High Estrogen

FUTURE WOMAN and hormones

Everything you need to know about high levels of estrogen including signs and symptoms such as heavy & painful periods and PMS, as well as causes of high estrogen and how you can test your estrogen levels with FUTURE WOMAN.

Let’s start with the basics: What is estrogen?

Estrogen is one of the two main female sex hormones (the other being progesterone). 

There are three main estrogens:

  1. Estrone (E1) – this is the main estrogen in menopausal years 
  2. Estradiol (E2) – this is the main estrogen in reproductive years
  3. Estriol (E3) – this is the main estrogen that your body makes in pregnancy 

Estrogen has many important roles to play in the body; primarily it is responsible for the development and regulation of the female reproductive organs.  It also plays many other roles including being responsible for the growth and maintenance of the skeleton and the normal function of the cardiovascular and nervous systems.

Estrogen and your menstrual cycle

Estrogen takes centre stage in the follicular phase of your cycle. This is the phase between your period and ovulation. Having balanced estrogen is extremely important in your cycle as it is responsible for growing and maintaining the uterine lining and also for the maturing the egg prior to ovulation.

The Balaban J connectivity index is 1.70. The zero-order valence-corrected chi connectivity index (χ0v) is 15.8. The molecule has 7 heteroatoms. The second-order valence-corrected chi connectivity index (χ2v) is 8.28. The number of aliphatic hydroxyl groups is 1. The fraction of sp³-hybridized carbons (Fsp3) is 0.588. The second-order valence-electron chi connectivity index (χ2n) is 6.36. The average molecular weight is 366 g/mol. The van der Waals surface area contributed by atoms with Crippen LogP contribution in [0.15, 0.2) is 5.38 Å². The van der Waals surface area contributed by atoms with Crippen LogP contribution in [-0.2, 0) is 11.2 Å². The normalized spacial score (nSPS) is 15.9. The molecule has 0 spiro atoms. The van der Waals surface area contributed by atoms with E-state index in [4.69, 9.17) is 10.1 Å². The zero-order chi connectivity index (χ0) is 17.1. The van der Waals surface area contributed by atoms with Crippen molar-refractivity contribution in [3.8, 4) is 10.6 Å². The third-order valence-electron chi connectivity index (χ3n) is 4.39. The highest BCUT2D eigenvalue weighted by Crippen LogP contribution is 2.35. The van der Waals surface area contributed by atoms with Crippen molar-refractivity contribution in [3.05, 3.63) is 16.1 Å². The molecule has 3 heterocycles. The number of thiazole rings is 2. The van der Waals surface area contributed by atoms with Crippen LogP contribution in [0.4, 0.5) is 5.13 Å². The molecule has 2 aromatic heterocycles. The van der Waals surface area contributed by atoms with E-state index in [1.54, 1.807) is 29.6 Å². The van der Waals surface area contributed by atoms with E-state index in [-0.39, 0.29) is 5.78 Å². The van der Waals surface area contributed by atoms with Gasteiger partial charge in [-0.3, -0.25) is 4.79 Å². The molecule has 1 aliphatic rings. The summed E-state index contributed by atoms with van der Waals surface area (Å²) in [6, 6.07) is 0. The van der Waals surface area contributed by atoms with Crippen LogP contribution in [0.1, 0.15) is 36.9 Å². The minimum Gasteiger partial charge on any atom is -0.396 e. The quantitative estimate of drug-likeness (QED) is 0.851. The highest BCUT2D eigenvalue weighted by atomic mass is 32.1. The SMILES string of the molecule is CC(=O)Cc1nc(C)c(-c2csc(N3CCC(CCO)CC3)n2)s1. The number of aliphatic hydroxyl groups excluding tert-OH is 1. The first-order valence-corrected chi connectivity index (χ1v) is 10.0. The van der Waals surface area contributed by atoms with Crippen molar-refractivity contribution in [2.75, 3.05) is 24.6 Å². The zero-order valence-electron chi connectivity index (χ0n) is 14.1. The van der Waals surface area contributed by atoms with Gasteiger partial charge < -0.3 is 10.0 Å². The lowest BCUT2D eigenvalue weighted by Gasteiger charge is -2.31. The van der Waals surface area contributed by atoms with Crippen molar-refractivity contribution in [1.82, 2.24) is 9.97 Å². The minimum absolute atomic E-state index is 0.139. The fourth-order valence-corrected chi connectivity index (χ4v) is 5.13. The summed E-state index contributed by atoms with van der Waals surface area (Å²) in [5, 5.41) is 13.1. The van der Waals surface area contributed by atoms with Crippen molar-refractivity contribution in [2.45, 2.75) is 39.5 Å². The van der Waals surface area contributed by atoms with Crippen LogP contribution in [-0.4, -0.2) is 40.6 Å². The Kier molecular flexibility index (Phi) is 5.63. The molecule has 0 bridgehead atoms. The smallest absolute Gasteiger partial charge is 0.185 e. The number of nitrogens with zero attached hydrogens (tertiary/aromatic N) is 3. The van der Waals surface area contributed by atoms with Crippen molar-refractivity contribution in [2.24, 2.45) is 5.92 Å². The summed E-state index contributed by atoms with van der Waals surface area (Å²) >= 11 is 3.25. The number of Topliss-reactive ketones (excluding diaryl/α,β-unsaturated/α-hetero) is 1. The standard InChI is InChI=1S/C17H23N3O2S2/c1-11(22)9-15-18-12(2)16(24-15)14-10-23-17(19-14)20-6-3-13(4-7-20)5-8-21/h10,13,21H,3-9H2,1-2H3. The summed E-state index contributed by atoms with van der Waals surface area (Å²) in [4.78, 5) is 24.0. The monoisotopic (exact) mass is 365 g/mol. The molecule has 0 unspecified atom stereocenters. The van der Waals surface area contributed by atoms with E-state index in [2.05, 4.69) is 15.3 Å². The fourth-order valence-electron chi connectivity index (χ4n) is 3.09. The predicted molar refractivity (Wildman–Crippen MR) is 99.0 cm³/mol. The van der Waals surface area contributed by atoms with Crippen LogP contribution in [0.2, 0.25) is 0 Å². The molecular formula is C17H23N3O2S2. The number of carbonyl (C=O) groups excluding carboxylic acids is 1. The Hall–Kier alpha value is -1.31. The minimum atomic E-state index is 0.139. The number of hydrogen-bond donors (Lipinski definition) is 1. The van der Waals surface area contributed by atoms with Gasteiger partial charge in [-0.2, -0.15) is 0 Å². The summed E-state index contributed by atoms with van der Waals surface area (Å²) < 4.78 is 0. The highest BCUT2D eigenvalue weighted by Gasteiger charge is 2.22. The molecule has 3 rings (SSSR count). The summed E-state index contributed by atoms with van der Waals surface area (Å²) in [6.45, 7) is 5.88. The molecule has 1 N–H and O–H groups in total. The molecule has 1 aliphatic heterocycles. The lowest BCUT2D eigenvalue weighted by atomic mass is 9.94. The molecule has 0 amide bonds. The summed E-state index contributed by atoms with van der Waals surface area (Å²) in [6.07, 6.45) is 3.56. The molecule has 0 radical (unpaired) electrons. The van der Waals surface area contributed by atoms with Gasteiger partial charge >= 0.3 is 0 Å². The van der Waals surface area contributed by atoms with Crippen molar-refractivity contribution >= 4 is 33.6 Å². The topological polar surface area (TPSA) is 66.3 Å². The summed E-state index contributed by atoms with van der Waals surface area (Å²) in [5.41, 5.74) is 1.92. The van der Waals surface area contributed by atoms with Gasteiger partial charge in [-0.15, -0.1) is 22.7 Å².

Estrogen levels act as a signalling system during your cycle; for example when they reach a certain level in the follicular phase, this send a message for the brain to release luteinising hormone which in turn causes estrogen levels to drop and ovulation to occur. Therefore balanced estrogen levels are vital for a healthy menstrual cycle. 

Estrogen actually rises and falls twice in your cycle, once before ovulation and again rising in the mid-luteal phase (from ovulation to your period) before falling just before your period begins. 

FUTURE WOMAN menstrual cycle

what is estrogen dominance or unopposed estrogen?

One of the most common hormonal imbalances is what we call estrogen dominance, estrogen excess or unopposed estrogen. This means that estrogen levels are higher relative to progesterone (this can also include testosterone). Therefore this typically looks like high estrogen levels and low progesterone levels. 

Estrogen and progesterone

What are the signs and symptoms of unopposed estrogen?

Unopposed estrogen or estrogen dominance can present is many ways, here are some common signs:

  • Heavy periods 
  • Painful periods, 
  • Bad PMS
  • Mood changes 
  • Breast pain or tenderness 
  • Weight gain 
  • Depression 
  • Infertility issues 
  • Irregular periods 
  • Endometriosis 
  • Fibroids 

What causes estrogen to be too high?